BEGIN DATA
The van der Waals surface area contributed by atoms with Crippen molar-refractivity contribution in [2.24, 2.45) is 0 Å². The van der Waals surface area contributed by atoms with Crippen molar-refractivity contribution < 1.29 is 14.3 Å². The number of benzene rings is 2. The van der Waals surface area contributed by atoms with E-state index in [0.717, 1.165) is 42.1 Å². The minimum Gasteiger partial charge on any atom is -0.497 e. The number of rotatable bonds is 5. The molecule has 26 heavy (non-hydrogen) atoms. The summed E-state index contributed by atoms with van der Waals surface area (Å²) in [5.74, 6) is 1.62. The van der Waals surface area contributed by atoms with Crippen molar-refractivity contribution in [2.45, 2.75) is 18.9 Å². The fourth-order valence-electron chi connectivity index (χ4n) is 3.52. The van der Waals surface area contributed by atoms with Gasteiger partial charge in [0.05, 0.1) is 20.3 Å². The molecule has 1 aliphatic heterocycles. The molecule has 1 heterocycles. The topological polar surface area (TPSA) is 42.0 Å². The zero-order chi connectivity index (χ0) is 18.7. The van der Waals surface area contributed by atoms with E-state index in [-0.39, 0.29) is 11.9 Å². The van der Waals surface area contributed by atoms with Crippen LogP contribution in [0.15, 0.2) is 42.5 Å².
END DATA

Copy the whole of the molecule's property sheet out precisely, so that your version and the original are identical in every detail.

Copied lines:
The van der Waals surface area contributed by atoms with Crippen molar-refractivity contribution in [2.24, 2.45) is 0 Å². The van der Waals surface area contributed by atoms with Crippen molar-refractivity contribution < 1.29 is 14.3 Å². The number of benzene rings is 2. The van der Waals surface area contributed by atoms with E-state index in [0.717, 1.165) is 42.1 Å². The minimum Gasteiger partial charge on any atom is -0.497 e. The number of rotatable bonds is 5. The molecule has 26 heavy (non-hydrogen) atoms. The summed E-state index contributed by atoms with van der Waals surface area (Å²) in [5.74, 6) is 1.62. The van der Waals surface area contributed by atoms with Crippen molar-refractivity contribution in [2.45, 2.75) is 18.9 Å². The fourth-order valence-electron chi connectivity index (χ4n) is 3.52. The van der Waals surface area contributed by atoms with Gasteiger partial charge in [0.05, 0.1) is 20.3 Å². The molecule has 1 aliphatic heterocycles. The molecule has 1 heterocycles. The topological polar surface area (TPSA) is 42.0 Å². The zero-order chi connectivity index (χ0) is 18.7. The van der Waals surface area contributed by atoms with E-state index in [-0.39, 0.29) is 11.9 Å². The van der Waals surface area contributed by atoms with Crippen LogP contribution in [0.15, 0.2) is 42.5 Å².